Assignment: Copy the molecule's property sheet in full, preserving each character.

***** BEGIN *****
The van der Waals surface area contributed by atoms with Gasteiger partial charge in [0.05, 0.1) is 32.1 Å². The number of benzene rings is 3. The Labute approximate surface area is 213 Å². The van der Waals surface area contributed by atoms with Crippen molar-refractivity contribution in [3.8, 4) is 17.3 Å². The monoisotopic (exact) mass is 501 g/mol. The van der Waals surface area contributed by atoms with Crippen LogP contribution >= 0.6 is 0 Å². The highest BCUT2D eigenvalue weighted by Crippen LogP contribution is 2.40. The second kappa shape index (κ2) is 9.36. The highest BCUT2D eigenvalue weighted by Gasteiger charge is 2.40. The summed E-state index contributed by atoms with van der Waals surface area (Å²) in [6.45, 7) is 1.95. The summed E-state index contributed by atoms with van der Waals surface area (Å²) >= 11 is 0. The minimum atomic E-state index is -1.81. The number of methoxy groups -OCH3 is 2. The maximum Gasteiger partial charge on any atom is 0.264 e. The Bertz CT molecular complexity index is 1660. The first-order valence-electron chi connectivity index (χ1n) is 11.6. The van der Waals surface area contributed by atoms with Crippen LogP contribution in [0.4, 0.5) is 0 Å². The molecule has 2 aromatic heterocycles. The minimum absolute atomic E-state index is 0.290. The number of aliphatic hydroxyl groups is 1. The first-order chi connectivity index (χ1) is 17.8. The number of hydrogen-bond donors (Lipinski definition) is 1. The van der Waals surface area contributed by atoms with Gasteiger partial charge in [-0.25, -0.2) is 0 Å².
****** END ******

The van der Waals surface area contributed by atoms with Gasteiger partial charge in [0.05, 0.1) is 32.1 Å². The number of benzene rings is 3. The Labute approximate surface area is 213 Å². The van der Waals surface area contributed by atoms with Crippen molar-refractivity contribution in [3.8, 4) is 17.3 Å². The monoisotopic (exact) mass is 501 g/mol. The van der Waals surface area contributed by atoms with Crippen LogP contribution >= 0.6 is 0 Å². The highest BCUT2D eigenvalue weighted by Crippen LogP contribution is 2.40. The second kappa shape index (κ2) is 9.36. The highest BCUT2D eigenvalue weighted by Gasteiger charge is 2.40. The summed E-state index contributed by atoms with van der Waals surface area (Å²) in [6.45, 7) is 1.95. The summed E-state index contributed by atoms with van der Waals surface area (Å²) >= 11 is 0. The minimum atomic E-state index is -1.81. The number of methoxy groups -OCH3 is 2. The maximum Gasteiger partial charge on any atom is 0.264 e. The Bertz CT molecular complexity index is 1660. The first-order valence-electron chi connectivity index (χ1n) is 11.6. The van der Waals surface area contributed by atoms with Crippen LogP contribution in [0.4, 0.5) is 0 Å². The molecule has 2 aromatic heterocycles. The minimum absolute atomic E-state index is 0.290. The number of aliphatic hydroxyl groups is 1. The first-order chi connectivity index (χ1) is 17.8. The number of hydrogen-bond donors (Lipinski definition) is 1. The van der Waals surface area contributed by atoms with Gasteiger partial charge in [-0.25, -0.2) is 0 Å².